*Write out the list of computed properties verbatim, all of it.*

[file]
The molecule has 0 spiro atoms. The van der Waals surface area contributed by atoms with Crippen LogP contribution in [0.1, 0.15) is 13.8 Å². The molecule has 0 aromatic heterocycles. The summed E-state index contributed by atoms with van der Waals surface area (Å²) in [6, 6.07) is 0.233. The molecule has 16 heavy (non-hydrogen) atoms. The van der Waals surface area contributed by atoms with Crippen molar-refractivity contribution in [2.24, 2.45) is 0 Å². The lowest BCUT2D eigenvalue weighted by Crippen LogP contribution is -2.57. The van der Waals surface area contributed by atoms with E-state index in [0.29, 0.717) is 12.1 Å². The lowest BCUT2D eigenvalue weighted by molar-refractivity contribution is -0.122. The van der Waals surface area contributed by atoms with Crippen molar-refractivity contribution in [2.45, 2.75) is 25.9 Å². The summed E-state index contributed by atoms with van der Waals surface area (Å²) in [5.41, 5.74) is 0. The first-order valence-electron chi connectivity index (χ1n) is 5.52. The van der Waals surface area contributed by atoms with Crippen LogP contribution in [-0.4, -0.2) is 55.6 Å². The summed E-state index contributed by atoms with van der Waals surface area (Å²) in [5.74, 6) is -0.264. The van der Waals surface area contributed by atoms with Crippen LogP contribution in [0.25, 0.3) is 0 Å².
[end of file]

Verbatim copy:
The molecule has 0 spiro atoms. The van der Waals surface area contributed by atoms with Crippen LogP contribution in [0.1, 0.15) is 13.8 Å². The molecule has 0 aromatic heterocycles. The summed E-state index contributed by atoms with van der Waals surface area (Å²) in [6, 6.07) is 0.233. The molecule has 16 heavy (non-hydrogen) atoms. The van der Waals surface area contributed by atoms with Crippen molar-refractivity contribution in [2.24, 2.45) is 0 Å². The lowest BCUT2D eigenvalue weighted by Crippen LogP contribution is -2.57. The van der Waals surface area contributed by atoms with E-state index in [0.29, 0.717) is 12.1 Å². The lowest BCUT2D eigenvalue weighted by molar-refractivity contribution is -0.122. The van der Waals surface area contributed by atoms with Crippen molar-refractivity contribution in [2.45, 2.75) is 25.9 Å². The summed E-state index contributed by atoms with van der Waals surface area (Å²) in [5.41, 5.74) is 0. The first-order valence-electron chi connectivity index (χ1n) is 5.52. The van der Waals surface area contributed by atoms with Crippen LogP contribution in [-0.4, -0.2) is 55.6 Å². The summed E-state index contributed by atoms with van der Waals surface area (Å²) in [5.74, 6) is -0.264. The van der Waals surface area contributed by atoms with Crippen LogP contribution in [0.25, 0.3) is 0 Å².